Save the safe harbors that power the open web

We have submitted a response to the U.S. Copyright Office’s request for comment on section 512 of the Digital Millennium Copyright Act (DMCA). Section 512 establishes “safe harbors” for online intermediaries, protecting them from copyright liability for user-contributed content. Many websites, including Wikipedia and other Wikimedia projects, rely on these safe harbors. In exchange for the safe harbor protections, section 512 also creates a notice-and-takedown process. In that process, an intermediary must take down content if a rightsholder sends them a notice that the content infringes their copyright. The Copyright Office asked for information about the impact of the safe harbors and the effectiveness of the notice-and-takedown process. With our comments, we shared our experience with this system that section 512 establishes.

The Wikimedia Foundation is in a unique position. We are responsible for keeping large and active websites online, but we are also a non-profit with limited staff and financial resources. We host a large amount of content—including tens of millions of media files and encyclopedia articles—but unlike other major intermediaries we do not have an army of professional staff to review takedown notices.

The section 512 safe harbors are crucial to the continued operation of the Wikimedia projects. Our mission depends on supporting open, collaborative platforms for sharing knowledge. Wikimedians’ efforts to keep the projects free of  copyright infringement are equally crucial to their operation. We receive very few takedown notices, especially considering the amount of content on the projects, because volunteer Wikimedians are so effective at removing material that does not follow the projects’ copyright rules before the rightsholders have the opportunity to complain to us. In 2015, we only received 41 takedown notices.

At the same time, most of the takedown notices we do receive are in some way erroneous, invalid, or malformed. Of the 41 notices we received in 2015, we rejected 29. Among the reasons we reject notices are because they contain major omissions (such as failing to identify the original work that is allegedly being infringed), they ask us to take down material that we do not host, they ask us to take down content that is properly on the projects because it is in the public domain or covered by a free license (like Creative Commons), or they contain no legitimate claim of infringement and were sent simply to antagonize us. These problems are often the result of automated processes generating and sending notices with little to no human review. In our comments, we suggest that increasing the penalties for rightsholders who send bad notices, particularly ones who persistently send bad notices, could reduce the number of bad notices and the amount of time we and other intermediaries waste dealing with them.

We have also warned the Copyright Office of the dangers of creating a “notice-and-stay-down” system, which some have advocated for. Under such a system, once an intermediary takes down material following a takedown notice, they would be required to monitor all future uploads to prevent users from uploading the same material again. Notice-and-stay-down is fundamentally overinclusive. It does not account for fair use—the same material could be infringing in one context but noninfringing in another. Implementing notice-and-stay-down would also be an enormous burden on us and other small and non-profit intermediaries. We do not have the engineering resources to build a system to monitor all contributions for copyright infringement, and we do not have the staff resources to review every match on such a system to verify infringement before taking down additional material.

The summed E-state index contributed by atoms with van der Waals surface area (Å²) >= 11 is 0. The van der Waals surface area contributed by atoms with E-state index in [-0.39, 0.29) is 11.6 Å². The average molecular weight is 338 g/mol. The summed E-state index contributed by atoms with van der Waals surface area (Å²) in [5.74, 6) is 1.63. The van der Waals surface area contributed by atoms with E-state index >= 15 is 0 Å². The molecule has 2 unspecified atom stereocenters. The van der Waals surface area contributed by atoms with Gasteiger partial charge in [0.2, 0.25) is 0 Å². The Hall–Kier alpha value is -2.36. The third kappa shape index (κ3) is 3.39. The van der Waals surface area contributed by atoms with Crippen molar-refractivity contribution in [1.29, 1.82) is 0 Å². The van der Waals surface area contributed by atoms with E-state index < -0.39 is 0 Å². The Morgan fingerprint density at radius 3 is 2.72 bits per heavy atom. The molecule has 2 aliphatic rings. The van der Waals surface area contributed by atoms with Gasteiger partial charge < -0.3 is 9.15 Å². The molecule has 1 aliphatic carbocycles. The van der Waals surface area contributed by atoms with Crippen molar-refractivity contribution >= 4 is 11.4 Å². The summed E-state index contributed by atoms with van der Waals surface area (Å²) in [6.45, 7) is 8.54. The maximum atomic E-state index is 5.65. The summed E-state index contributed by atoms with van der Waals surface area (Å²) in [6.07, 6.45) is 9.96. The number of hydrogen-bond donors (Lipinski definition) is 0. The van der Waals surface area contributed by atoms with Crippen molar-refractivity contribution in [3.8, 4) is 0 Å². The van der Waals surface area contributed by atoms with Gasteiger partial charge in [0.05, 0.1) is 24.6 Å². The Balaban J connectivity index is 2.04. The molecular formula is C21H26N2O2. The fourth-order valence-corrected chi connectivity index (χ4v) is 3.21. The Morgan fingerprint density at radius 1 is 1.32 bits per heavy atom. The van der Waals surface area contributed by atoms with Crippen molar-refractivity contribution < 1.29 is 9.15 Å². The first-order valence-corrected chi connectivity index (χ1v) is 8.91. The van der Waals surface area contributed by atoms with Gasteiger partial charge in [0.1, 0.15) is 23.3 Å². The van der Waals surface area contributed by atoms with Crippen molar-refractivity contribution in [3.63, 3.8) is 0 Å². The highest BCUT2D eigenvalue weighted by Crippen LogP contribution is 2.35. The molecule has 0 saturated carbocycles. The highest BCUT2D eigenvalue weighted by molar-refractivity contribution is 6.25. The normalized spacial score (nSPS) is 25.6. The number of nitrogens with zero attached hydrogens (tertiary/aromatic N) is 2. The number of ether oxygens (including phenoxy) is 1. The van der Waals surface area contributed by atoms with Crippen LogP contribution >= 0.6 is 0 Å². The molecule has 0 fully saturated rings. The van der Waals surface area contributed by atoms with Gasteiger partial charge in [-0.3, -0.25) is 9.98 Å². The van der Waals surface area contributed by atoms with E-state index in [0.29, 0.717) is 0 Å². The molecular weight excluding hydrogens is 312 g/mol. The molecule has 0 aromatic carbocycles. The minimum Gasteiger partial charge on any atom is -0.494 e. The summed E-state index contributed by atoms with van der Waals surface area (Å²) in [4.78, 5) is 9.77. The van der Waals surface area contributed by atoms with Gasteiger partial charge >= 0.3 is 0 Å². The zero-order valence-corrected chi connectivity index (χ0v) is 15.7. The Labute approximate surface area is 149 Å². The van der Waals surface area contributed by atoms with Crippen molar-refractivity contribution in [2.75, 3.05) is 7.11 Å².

Changes to section 512 could interfere with Wikimedians’ work and the processes they have developed for the projects. The incentives for Wikimedians to continue to build and maintain the projects is not monetary, but the satisfaction of helping build platforms and resources for sharing knowledge. Changes to the law that make it more difficult for Wikimedians to contribute to the projects will be discourage them from doing so. Any law that discourages participation in the projects harms the Wikimedia movement and mission.

Our message to the Copyright Office is that section 512’s safe harbors and notice-and-takedown process are working well overall and should mostly be left alone. They allow the Wikimedia projects to operate, and we are not overwhelmed with takedown notices. Improvements to the system should focus on reducing the number of bad notices. If instead changes shift more of the burden of copyright enforcement to intermediaries, it will do more harm than good and have an outsized impact on small organizations like the Wikimedia Foundation.

For more information on this issue, see Internet Archive’s submission to the Copyright Office and recent empirical research on the notice-and-takedown process.

Charles M. Roslof, Legal Counsel
Wikimedia Foundation


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